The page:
Appellant also contends that the affiant trooper's failure to state in the affidavit that he conducted a search of the informant before the informant entered appellant's residence, results in a failure of the affidavit to support a finding of probable cause. We disagree. Again we must look at the "totality of the circumstances." The trooper had knowledge of appellant's drug involvement through his own investigation; the informant had related personal observations of drugs in the appellant's home; and the trooper had expressed a belief in the reliability of the informant. It was unnecessary for the trooper to state in the affidavit whether he conducted a search of the informant prior to his entry into appellant's residence. The factors mentioned above, together with the other circumstances set forth in the affidavit, assure us that the magistrate had a "substantial basis for concluding that probable cause existed." Gates, supra, 462 U.S. at ___, 103 S. Ct. at 2332, 76 L. Ed. 2d at 548.
Judgment of sentence affirmed.NOTES
 We need not address appellant's fourth issue which he states as follows:
4. If the Court is justified in considering testimonial evidence of such a pre-entry search, can the search warrant be saved by testimony which reveals a cursory, limited pre-entry body search of the informant, which search, could not reasonably be expected to detect the presence of the marijuana allegedly obtained by the informant within the premises to be searched?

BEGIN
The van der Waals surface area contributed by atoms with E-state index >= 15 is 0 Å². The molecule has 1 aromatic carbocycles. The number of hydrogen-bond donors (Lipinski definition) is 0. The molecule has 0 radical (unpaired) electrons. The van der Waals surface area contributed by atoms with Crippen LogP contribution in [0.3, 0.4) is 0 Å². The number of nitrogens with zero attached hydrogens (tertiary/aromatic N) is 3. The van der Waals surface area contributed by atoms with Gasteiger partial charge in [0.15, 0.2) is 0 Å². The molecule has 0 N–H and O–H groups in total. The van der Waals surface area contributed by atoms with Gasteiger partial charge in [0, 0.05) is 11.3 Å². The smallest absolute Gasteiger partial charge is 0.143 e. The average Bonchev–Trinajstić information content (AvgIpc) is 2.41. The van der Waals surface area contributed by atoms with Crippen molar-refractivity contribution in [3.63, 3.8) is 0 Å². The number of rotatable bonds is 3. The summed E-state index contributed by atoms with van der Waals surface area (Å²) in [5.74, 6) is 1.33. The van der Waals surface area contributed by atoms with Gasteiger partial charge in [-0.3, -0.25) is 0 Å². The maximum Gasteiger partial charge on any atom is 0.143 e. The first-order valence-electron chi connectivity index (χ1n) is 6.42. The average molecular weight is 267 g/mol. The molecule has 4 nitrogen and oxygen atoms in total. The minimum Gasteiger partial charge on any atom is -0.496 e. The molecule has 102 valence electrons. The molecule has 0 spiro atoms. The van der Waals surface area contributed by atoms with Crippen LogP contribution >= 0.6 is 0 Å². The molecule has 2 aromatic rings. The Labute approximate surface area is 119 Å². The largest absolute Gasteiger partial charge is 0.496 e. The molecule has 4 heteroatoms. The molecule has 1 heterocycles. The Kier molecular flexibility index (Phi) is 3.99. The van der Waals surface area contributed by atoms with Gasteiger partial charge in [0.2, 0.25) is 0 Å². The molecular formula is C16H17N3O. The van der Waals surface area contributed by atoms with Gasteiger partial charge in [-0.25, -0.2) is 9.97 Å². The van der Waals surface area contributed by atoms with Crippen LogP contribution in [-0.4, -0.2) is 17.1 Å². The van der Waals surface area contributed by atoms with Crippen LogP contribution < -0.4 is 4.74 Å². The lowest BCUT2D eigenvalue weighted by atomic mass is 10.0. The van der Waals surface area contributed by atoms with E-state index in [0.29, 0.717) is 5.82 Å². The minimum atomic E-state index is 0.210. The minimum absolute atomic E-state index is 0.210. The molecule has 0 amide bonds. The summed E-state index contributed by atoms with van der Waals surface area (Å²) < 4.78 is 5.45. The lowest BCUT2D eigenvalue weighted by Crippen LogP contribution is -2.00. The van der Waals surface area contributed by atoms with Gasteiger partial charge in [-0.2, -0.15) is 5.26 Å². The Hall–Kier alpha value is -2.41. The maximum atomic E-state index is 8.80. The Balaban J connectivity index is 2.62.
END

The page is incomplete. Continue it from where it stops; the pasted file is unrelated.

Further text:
Brief for Appellant at 2. Since we hold that the affidavit itself, independent of the additional testimonial evidence, was sufficient to support a finding of probable cause, we need not discuss the effect of the testimonial evidence.
 We recognize that the affiant's personal belief in the informant's reliability is insufficient, in and of itself, to "provide a factual basis for crediting the report of [the] . . . informant." United States v. Harris, 403 U.S. 573, 579, 91 S. Ct. 2075, 2080, 29 L. Ed. 2d 723, 731 (1971). Also see, Commonwealth v. Tatum, 258 Pa.Super. 529, 531-32, 393 A.2d 485, 486 (1978). Nevertheless, as discussed in the body of the opinion, we believe that the affidavit contains other factors that support the reliability of the informant. All of the factors, taken as a whole, indicate that the magistrate properly decided that the affidavit supported a finding of probable cause.
 even if we entertain some doubt as to an informant's motives, his explicit and detailed description of alleged wrongdoing, along with a statement that the event was observed first-hand, entitles his tip to greater weight than might otherwise be the case.
Illinois v. Gates, 462 U.S. 213, ___, 103 S. Ct. 2317, 2329, 76 L. Ed. 2d 527, 545 (1983).